By Renee Hanson
Through a barrage of negative news, intensified fears and an uncertain future, the COVID-19 pandemic has heightened people’s emotions. This can often affect the personal side of financial planning and overshadow the technical perspective.
People frequently make decisions based on their emotions, making it important for us to share technical information in a way that resonates with clients to balance those emotional responses with factual knowledge. Financial advisors can serve as a necessary continuity and support at this uncertain time when clients are searching for clarity.
Rely On The Groundwork
The Million Dollar Round Table Economic Uncertainty Study conducted in April found more Americans are at least moderately nervous that they personally will be impacted by a recession in the next year or so compared to a previous survey conducted in October 2019 (72% 2020 vs. 55% 2019). To help clients navigate the increasing uncertainty and associated anxiety, encourage them to rely on you as a resource and refer back to the foundation of their financial plans.
For example, although the virtual environment may be uncharted territory, your client interactions can thrive if you’ve cultivated strong rapport in the past. Clients can find comfort in familiarity, so referencing your previous work to align clients’ top values, goals and risk tolerance will help them focus on the horizon ahead rather than on the valleys of market volatility.
Consider using this time to step back even further to reevaluate individual communication preferences. Some advisors may simply define this as the way they contact clients - calls, emails or in-person meetings.
However, I see this as a more integrated and nuanced conversation about how clients want to receive communications. Do clients need charts, facts and figures to decide in the moment, or do clients need time to process information at a slower pace?
Maybe they admit a tendency to procrastinate, showing a need for their advisor to set up steps they can execute, or they need reminders that every element of their plan is interconnected when their focus drifts. These preferences will help you understand what clients need to hear to make financial decisions that make them feel comfortable and confident – characteristics that are essential in the current environment.
This foundational work sets the standard for client conversations and leads to fewer changes in the frequency of interactions when unexpected events like COVID-19 occur. Instead, I can simply remind my clients why they hired me for long-term planning and revisit what’s important to them as necessary.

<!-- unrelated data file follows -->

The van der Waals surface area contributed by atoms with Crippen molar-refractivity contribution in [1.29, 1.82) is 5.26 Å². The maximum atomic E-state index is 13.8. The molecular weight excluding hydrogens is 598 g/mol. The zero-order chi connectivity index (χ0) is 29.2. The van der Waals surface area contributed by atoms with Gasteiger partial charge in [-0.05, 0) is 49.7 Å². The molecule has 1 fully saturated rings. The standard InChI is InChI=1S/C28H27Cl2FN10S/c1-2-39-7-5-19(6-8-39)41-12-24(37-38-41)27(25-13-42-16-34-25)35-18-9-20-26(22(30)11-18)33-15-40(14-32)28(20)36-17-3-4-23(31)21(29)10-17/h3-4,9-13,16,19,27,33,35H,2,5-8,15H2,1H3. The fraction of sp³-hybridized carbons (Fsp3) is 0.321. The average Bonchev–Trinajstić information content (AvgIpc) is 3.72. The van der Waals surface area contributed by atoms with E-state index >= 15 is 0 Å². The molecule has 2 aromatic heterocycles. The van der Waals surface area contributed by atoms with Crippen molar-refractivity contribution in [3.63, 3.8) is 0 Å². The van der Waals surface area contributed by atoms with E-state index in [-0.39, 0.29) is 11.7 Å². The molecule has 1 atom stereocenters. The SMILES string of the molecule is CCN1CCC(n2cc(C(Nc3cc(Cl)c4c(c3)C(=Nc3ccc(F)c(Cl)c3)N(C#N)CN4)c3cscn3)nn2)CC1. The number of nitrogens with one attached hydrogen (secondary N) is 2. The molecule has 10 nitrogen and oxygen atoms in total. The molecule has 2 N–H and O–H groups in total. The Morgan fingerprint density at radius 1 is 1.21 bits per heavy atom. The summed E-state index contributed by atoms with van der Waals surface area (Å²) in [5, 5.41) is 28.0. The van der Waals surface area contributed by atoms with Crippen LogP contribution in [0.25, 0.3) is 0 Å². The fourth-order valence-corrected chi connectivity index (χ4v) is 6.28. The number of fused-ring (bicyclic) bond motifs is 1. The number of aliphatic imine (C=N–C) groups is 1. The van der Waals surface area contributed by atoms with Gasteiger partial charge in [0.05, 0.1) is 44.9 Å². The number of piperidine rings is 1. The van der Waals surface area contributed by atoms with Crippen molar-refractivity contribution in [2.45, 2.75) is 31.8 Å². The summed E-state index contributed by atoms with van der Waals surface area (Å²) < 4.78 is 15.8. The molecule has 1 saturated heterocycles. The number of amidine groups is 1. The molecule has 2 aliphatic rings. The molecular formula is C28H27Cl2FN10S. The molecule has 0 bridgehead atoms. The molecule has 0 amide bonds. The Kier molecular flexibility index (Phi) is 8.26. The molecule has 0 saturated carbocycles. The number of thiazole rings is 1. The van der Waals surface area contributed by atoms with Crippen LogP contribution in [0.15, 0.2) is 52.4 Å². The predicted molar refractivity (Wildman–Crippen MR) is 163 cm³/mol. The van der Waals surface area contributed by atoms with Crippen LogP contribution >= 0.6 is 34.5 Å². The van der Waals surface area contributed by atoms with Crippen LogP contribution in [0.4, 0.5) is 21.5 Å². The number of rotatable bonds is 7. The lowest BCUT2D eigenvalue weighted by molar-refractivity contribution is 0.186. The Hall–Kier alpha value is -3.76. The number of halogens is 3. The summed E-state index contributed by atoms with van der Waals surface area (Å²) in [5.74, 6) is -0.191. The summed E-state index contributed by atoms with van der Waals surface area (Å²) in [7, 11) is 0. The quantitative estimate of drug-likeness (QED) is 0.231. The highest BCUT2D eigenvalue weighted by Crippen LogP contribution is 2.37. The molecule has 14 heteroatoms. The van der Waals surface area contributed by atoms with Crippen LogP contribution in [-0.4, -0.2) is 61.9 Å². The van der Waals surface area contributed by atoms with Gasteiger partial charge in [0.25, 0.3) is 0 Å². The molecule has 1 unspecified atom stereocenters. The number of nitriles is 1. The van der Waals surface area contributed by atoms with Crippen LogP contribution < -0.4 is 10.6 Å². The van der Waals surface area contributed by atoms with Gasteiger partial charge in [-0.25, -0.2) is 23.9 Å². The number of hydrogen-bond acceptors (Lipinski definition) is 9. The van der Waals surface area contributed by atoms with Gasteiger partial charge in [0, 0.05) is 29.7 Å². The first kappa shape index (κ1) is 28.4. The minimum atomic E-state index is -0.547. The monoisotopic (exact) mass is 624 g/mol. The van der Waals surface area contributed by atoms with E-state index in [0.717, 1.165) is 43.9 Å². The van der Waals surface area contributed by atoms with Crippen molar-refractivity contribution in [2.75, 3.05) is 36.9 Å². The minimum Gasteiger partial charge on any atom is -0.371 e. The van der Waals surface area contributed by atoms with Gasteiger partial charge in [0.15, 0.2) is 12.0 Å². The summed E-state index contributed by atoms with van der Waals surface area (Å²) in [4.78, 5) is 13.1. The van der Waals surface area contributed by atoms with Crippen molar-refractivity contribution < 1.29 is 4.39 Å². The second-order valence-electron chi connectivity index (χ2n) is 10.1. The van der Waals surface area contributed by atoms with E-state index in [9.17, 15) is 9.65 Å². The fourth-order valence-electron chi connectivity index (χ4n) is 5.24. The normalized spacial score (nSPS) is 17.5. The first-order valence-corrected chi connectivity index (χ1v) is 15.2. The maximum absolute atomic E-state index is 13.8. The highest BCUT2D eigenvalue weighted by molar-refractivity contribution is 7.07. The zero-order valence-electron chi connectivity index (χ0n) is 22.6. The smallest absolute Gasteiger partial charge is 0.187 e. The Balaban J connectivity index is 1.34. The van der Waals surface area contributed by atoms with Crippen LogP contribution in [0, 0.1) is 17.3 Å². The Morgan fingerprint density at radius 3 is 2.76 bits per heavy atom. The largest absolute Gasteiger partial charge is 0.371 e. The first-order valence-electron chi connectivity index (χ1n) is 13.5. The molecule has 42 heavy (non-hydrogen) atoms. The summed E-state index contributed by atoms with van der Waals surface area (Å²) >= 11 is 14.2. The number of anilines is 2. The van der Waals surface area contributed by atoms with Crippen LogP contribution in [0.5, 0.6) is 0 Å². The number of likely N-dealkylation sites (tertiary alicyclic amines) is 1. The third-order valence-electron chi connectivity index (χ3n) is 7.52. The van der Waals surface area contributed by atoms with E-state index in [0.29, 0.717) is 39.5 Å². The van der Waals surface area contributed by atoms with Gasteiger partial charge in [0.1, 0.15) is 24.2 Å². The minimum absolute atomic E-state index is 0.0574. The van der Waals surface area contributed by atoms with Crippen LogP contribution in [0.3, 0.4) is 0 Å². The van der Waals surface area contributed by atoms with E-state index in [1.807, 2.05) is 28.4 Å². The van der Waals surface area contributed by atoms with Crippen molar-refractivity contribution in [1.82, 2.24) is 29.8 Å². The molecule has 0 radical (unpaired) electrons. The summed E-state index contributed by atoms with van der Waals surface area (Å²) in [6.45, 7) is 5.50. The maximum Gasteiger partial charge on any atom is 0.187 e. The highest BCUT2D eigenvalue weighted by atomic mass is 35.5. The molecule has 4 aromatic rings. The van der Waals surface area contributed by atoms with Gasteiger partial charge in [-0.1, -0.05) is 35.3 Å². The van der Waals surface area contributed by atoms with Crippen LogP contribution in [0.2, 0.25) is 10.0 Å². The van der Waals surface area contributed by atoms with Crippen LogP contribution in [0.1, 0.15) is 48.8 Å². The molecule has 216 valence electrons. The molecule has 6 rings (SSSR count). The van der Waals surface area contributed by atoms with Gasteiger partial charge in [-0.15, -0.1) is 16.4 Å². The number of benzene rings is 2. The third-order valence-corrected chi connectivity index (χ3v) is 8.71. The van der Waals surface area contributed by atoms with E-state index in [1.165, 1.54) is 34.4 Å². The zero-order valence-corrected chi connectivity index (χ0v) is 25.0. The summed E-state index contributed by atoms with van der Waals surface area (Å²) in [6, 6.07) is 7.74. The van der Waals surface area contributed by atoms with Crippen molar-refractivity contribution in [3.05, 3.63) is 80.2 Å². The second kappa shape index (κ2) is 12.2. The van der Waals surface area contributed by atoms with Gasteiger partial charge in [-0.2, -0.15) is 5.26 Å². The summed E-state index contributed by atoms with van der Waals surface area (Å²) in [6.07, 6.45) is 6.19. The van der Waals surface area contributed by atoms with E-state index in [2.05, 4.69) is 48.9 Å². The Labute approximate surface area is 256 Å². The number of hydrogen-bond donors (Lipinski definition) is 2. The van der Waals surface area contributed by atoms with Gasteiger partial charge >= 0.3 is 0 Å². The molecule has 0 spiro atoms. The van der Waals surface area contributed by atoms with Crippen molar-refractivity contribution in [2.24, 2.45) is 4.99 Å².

For a while, the only news we had as consumers was about the turbulent market conditions and COVID-19. In fact, the same MDRT survey found that 23% of Americans very closely followed the news about the stock market in early 2020, which is an increase compared to only 11% during a period of volatility in 2018.
While many have simply followed the uncertainty that the pandemic has caused, this constant news cycle led to changes in client conversation topics. Almost two-thirds (63%) of Americans who currently work with an advisor say they talked to their advisor about the impact of COVID-19.
In my experience, many are expressing fears of mortality. Certainly, financial livelihood has been threatened as with past recessions or market turbulence, and advisors may be used to speaking about sensitive topics. However, lives are also at risk now, and that drastically changes the conversation and its tone.
This is part of the many “lifequake” moments – life events that are highly disruptive with significant ripple effects – that make advisors essential as they guide clients through their transitions. Clients need advisors during these times.
To acknowledge the fears and emotions clients are currently experiencing, consider highlighting how you continue to follow safety guidelines within your business while also making sure clients are staying safe. Let your clients know you are focused on maintaining your own health so you can provide a sense of continuity through client service and support in their personal recovery that can be counted on when so much else is unknown.